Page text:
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Exclusive White House Property Turkey

Contemporary design meets classic flair in this amazing White House design by Place Overseas, take a look at the stunning video on property Turkey for sale.

How to get a Turkish Residence Permit

Every year, thousands of people apply for Turkey Residence Permits, Here explains exactly a step by step guide to getting a Turkish Residence Permit.

How to set up a business in Turkey

A guide to setting up a business in Turkey, all you need to know about business in Turkey.

A complete guide to buying property in Turkey

A guide for buyers in purchasing property in Turkey. How to purchase property and the laws and requirements surrounding real estate in Turkey.

A guide to living in Istanbul

All you need to know about life in Istanbul for expats and those living in Turkey. Check out our complete guide to Istanbul.

Wednesday, 30 June 2010

Cancer sufferers better off in Turkey than the UK?

The Daily Mail reports that cancer rates in the UK are among the lowest in Europe. The article surmises that countries like Turkey and Slovakia are better at treating cancer - thanks to a greater number of scanners in those countries.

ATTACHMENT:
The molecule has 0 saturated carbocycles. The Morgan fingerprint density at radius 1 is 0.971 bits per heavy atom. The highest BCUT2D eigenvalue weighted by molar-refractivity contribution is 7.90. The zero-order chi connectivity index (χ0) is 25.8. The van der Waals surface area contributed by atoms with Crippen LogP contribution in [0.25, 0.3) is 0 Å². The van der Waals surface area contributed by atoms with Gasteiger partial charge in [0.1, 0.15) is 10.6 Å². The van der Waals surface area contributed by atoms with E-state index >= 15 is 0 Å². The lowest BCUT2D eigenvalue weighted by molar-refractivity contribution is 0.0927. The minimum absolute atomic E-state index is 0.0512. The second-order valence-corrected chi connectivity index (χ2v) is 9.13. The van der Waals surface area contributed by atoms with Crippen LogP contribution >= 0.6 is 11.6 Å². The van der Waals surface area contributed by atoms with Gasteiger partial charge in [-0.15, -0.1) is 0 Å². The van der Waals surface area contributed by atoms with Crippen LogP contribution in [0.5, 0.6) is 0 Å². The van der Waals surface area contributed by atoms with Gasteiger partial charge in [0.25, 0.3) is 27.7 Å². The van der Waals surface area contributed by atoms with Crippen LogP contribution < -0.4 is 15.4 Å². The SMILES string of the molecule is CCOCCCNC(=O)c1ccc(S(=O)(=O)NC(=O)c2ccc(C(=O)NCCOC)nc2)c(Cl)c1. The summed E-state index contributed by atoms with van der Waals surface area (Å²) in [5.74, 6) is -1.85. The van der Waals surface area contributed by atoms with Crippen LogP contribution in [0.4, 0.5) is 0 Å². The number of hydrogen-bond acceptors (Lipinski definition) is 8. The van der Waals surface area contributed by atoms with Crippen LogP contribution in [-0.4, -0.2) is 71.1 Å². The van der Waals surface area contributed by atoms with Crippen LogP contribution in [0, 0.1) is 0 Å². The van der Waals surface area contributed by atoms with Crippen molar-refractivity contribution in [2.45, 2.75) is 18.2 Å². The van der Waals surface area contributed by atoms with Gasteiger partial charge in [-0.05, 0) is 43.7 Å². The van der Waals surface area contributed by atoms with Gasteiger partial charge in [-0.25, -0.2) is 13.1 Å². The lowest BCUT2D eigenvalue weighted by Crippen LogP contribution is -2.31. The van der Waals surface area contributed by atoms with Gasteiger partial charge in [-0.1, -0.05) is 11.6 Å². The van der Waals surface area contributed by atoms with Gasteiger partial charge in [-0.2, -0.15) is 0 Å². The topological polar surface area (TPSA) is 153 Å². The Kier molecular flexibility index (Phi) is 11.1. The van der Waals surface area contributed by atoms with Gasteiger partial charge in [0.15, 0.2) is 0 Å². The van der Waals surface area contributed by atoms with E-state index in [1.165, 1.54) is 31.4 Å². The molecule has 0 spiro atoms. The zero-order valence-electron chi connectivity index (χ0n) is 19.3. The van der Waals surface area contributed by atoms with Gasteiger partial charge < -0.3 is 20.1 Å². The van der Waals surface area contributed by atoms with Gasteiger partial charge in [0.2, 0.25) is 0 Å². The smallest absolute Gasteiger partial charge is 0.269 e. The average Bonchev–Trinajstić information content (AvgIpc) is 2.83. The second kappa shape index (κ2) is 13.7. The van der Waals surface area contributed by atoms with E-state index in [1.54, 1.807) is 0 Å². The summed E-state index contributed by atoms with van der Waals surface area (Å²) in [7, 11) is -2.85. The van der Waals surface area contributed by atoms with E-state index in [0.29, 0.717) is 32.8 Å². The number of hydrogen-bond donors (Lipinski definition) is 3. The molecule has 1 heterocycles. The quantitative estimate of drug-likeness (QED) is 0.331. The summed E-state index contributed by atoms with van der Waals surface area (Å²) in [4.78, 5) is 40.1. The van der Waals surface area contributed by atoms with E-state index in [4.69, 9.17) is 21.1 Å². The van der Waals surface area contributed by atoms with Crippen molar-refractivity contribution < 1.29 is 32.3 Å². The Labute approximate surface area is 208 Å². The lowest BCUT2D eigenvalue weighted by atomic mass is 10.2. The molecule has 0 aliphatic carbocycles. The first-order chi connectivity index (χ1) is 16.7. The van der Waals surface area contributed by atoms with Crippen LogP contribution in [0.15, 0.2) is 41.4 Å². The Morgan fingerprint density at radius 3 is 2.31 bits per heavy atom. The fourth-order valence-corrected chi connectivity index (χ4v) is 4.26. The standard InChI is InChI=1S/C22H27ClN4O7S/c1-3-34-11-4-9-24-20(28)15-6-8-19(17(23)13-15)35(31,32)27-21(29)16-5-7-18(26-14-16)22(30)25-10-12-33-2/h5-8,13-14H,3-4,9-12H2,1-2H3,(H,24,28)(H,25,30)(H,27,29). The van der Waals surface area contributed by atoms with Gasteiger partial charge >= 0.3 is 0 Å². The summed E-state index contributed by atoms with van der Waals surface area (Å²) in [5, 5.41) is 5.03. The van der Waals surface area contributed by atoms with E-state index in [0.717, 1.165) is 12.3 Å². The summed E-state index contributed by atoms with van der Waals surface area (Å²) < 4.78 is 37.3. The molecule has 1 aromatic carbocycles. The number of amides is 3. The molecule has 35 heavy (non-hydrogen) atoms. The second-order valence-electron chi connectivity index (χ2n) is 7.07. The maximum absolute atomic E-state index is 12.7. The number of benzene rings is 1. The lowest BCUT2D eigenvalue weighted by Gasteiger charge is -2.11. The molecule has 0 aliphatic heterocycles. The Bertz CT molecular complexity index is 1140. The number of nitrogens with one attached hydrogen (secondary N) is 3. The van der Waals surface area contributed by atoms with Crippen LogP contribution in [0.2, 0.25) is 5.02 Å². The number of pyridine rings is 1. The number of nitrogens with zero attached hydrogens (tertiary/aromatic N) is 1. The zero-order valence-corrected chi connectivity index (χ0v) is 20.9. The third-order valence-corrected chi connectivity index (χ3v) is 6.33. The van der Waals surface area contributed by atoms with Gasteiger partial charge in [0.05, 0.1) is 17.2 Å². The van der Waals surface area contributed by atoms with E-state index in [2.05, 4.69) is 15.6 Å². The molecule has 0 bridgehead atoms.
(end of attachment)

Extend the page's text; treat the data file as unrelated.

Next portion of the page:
This won't come as a surprise to anyone living in Turkey. The country has been attracting big dollars from health tourists from the US and Europe over the past year. The quality of care and equipment is the best you'll find anywhere.
Of course, Turkey lacks the wonderful National Health Service that has done Britain proud. But most who live in Turkey agree that the cost of living offsets the health insurance premiums you end up paying for such quality care.

Tuesday, 29 June 2010

Cappadocia's mysterious underground dwellings